Putting Jeff Bezos in a Super Bowl ad isn't the only major material business risk Amazon is taking in Q1.
After more than a year of anticipation as Amazon has expanded the number of its distribution centers, partnered with landlords to install designated Amazon lockers in mailrooms in millions of apartments across the US, creating a system to allow couriers to deliver packages inside customers' homes and experimented with delivery from third-party warehouses in some test markets, the e-commerce behemoth announced today that it will launch a "Shipping with Amazon" service that will entail picking up packages from businesses and shipping them to consumers, according to the Wall Street Journal, which cited unnamed sources familiar with the matter (ie AMZN's comms department).
The service will compete with ground carriers with UPS and FedEx, per Bloomberg:
- AMAZON PLANS TO LAUNCH 'SHIPPING WITH AMAZON' IN U.S. THIS YEAR, SOURCES SAY
- NEW AMAZON SHIPPING OPTION WOULD COMPETE WITH UPS AND FEDEX, SOURCES SAY
- 'SHIP WITH AMAZON' TO START IN LOS ANGELES FIRST, THEN GO NATIONWIDE, SOURCES SAY
Amazon expects to roll out the new delivery service in Los Angeles in coming weeks, partnering with third-party merchants that sell goods via its website, according to the people. Amazon then aims to expand the service to more cities as soon as this year, some of the people say.
The first stirrings of the eventual launch first emerged last October when Amazon announced it would begin "experimenting" with a new program called "seller flex" that would allow them to take over the process of shipping from third-party warehouses. That program was first tested in the Los Angeles area.
as WSJ reminds us, this is the latest step by Amazon to create its own parcel network. In the last two years, Amazon has expanded into ocean freight while building a network of its own drivers who can now deliver inside homes and leased up to 40 aircraft while establishing an air cargo hub.
To be sure, the company already delivers orders from its own warehouses (these are the items that typically qualify as "Prime") in 37 different US cities.
“We’re always innovating and experimenting on behalf of customers and the businesses that sell and grow on Amazon to create faster lower-cost delivery choices,” a spokeswoman said in a statement.
For deliveries outside of its reach, the company will use the Postal Service and other carriers to take care of the so-called last mile to customers’ doorsteps.
Unsurprisingly, the stocks of private shipping companies FedEx and UPS are sinking pre-market on the news, with UPS down 7.1% and Fedex off 5.4%, while Amazon shares inched higher...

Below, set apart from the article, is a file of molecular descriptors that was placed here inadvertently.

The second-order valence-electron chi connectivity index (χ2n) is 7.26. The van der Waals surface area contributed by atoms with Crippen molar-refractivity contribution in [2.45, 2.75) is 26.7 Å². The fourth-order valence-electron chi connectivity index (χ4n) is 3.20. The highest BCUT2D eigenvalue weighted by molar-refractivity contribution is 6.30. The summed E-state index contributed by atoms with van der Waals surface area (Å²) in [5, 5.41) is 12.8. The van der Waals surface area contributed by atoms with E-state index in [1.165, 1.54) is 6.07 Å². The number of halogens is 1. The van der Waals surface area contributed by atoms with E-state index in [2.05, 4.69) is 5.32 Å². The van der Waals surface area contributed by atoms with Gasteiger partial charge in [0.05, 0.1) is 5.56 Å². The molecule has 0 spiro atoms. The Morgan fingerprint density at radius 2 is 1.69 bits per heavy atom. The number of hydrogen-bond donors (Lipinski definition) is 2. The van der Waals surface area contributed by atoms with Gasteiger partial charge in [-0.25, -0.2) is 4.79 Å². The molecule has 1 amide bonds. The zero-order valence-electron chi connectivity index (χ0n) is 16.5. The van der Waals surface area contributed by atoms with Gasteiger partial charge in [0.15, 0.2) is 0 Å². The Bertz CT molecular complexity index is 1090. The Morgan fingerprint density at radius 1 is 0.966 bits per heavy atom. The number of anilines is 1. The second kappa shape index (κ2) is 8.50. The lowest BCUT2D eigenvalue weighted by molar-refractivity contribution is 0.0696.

Of course, whether any of this will be successful remains to be seen: Amazon is starting from a significant disadvantage - FedEx and UPS have massive networks built up throughout the country - and UPS is spending $7 billion this year alone on maintenance and upgrades. But Amazon has a pretty solid track record of accomplishing what it sets out to do.
A spokesman said that UPS continues to support Amazon and other customers and doesn’t comment on customers’ business strategies or decisions regarding using UPS services.
FedEx didn’t have an immediate comment. On the company’s December earnings call, executives were asked about what would happen if Amazon started competing for its shipping business, to which they said they don’t comment on hypothetical situations. They added that Amazon was a longstanding customer, but that no customer represented more than 3% of revenue or volume.
Amazon’s push into logistics reflects its growing ambitions across a wide range of new businesses beyond online retail. The company runs a dominant cloud-computing services division, a Hollywood studio and a massive marketplace and logistics operation for sellers. Last year, it acquired Whole Foods for roughly $13.5 billion, transforming it into a brick-and-mortar grocer overnight.
In addition to the delivery service, Amazon is also launching a new logistics service that will allow third-party warehouses to qualify for prime and ship goods from their own warehouses directly to customers instead of sending them to an Amazon Warehouse first for processing through its "Fulfillment by Amazon" program, using software provided by Amazon...
Amazon will exert a measure of control over these third party deliveries, allowing it to fill space on its trucks with extra third party items, adding valuable revenue. Though, for now, it will continue to use third party carriers like FedEx and UPS.